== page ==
Icing on the cake
Getting into cake decorating seems like a sweet deal.
"I got Styrofoam, did a bunch of dummy cakes, shot pictures of them, and took them around to some of the country clubs, to the chefs, with cake samples of flavors I had worked out. And they liked it and started recommending me," explained Sue Larson, remembering the start of her cake-baking and decorating business 20 years ago.
Sounds like a breeze! The best part:
"Had I done one before? No, not at all," Larson said, laughing. "I was scared to death. My first wedding, I called up my friend and said, 'You have got to come up here and help me.'"
Of course, she wasn't completely without training. She'd grown up on her family's dairy farm, then received bachelor's and master's degrees in art and had taken some training in her new career.
Twenty years later, she's churning out hundreds of cakes for weddings, baptisms, birthdays (two for MTV's My Super Sweet 16) and bachelor parties each year with the help of an assistant from her New Albany shop, Le Gateau.
She'll be sharing tips to snazz up cookies and cakes at the Best of Fall Home Show on Friday and Sunday, and recently gave Alive a wedding cake demo from her shop.
"I'm going to make it taste good, because that's what I'm known for," said Larson, grabbing a bowl of chocolate ganache and a container of fresh raspberries for the cake's filling. "There's a lot that doesn't taste good."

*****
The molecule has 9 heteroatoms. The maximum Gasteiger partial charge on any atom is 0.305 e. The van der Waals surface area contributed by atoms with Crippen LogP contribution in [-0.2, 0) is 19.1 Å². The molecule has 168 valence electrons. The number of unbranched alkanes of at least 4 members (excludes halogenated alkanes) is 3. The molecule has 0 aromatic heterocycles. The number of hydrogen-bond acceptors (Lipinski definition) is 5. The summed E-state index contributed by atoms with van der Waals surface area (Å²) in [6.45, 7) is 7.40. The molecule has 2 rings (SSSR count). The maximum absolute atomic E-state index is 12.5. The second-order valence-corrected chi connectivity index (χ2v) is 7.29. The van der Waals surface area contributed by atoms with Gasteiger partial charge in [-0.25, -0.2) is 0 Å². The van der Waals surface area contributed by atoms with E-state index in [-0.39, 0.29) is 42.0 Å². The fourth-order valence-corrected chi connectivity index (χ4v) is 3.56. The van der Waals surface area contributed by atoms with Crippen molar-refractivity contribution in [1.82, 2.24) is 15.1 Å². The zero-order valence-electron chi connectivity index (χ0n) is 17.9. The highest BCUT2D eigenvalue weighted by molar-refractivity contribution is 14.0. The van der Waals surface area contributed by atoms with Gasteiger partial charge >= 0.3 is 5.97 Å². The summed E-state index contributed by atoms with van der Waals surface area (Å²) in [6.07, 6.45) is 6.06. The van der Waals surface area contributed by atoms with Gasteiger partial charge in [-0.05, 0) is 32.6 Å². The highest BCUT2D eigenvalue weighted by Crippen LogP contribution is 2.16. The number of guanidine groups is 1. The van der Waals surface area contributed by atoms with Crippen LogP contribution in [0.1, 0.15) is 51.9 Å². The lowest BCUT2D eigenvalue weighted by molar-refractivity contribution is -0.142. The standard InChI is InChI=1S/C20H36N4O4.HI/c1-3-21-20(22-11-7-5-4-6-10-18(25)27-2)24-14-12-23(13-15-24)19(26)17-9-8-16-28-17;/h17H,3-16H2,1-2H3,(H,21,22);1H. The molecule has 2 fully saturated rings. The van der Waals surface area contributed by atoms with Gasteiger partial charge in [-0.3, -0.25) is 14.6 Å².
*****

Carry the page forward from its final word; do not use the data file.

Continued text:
The same goes for fondant, the plastic-looking icing that's so popular for wedding cakes. Larson makes her own sugary sheet of icing, which is draped, pressed and cut to make a flawless finish that's almost magical.
Tricks of the trade
While you do need that special equipment and years of experience to churn out cakes like Larson's, even an amateur can master some professional pointers, she said.
Avoid cake crumbs in the icing by using an icing bag (they're not just for writing "Happy birthday" and making flowers). Grab a wide, thick tip almost like the shape of a paintbrush, press it against the side of the cake and apply in long strips. Then, when you smooth it over with a spatula, the cake crumbs will stay put.
Give cake that melt-in-your-mouth moisture with simple syrup. Boil a half-sugar, half-water concoction until it's dissolved, let it cool, and pour a little over the top of each layer of the cake before icing it. To help it sink in, poke holes with a toothpick first.
Chill a cake in the fridge before adding icing details. Letting the icing firm up before you add another layer will minimize sticky mess-ups.
Decorative designs can save a cake. "Flowers are a cake decorator's best friend," Larson said. When a friend's cake was partially eaten by the clients' dog, she covered that side with a cascade of flowers!
Make your own cake and icing if you don't already, Larson urges. It's not that hard!